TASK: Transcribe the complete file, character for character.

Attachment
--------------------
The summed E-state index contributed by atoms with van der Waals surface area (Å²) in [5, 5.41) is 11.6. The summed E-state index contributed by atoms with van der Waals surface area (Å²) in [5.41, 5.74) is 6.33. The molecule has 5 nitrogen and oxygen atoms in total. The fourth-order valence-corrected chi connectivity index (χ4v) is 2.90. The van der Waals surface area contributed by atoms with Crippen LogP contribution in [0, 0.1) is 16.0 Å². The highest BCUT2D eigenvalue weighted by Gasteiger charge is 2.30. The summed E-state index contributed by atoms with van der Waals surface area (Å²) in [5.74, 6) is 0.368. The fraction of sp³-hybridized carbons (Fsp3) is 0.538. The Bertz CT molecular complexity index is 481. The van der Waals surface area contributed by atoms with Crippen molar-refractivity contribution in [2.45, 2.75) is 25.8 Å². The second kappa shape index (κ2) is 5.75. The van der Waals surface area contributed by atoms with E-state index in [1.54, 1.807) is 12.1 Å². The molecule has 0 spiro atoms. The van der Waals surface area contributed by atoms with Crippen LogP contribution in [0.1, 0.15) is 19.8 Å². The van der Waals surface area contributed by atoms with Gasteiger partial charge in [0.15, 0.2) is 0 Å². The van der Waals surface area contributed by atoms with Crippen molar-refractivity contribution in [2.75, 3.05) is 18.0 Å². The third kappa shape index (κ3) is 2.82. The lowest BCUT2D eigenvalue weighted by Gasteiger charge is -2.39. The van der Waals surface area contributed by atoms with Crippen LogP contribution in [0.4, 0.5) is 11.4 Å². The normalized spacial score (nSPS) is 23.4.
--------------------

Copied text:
The summed E-state index contributed by atoms with van der Waals surface area (Å²) in [5, 5.41) is 11.6. The summed E-state index contributed by atoms with van der Waals surface area (Å²) in [5.41, 5.74) is 6.33. The molecule has 5 nitrogen and oxygen atoms in total. The fourth-order valence-corrected chi connectivity index (χ4v) is 2.90. The van der Waals surface area contributed by atoms with Crippen LogP contribution in [0, 0.1) is 16.0 Å². The highest BCUT2D eigenvalue weighted by Gasteiger charge is 2.30. The summed E-state index contributed by atoms with van der Waals surface area (Å²) in [5.74, 6) is 0.368. The fraction of sp³-hybridized carbons (Fsp3) is 0.538. The Bertz CT molecular complexity index is 481. The van der Waals surface area contributed by atoms with Crippen molar-refractivity contribution in [2.45, 2.75) is 25.8 Å². The second kappa shape index (κ2) is 5.75. The van der Waals surface area contributed by atoms with E-state index in [1.54, 1.807) is 12.1 Å². The molecule has 0 spiro atoms. The van der Waals surface area contributed by atoms with Crippen LogP contribution in [0.1, 0.15) is 19.8 Å². The van der Waals surface area contributed by atoms with Gasteiger partial charge in [0.15, 0.2) is 0 Å². The van der Waals surface area contributed by atoms with Crippen molar-refractivity contribution in [2.75, 3.05) is 18.0 Å². The third kappa shape index (κ3) is 2.82. The lowest BCUT2D eigenvalue weighted by Gasteiger charge is -2.39. The van der Waals surface area contributed by atoms with Crippen LogP contribution in [0.4, 0.5) is 11.4 Å². The normalized spacial score (nSPS) is 23.4.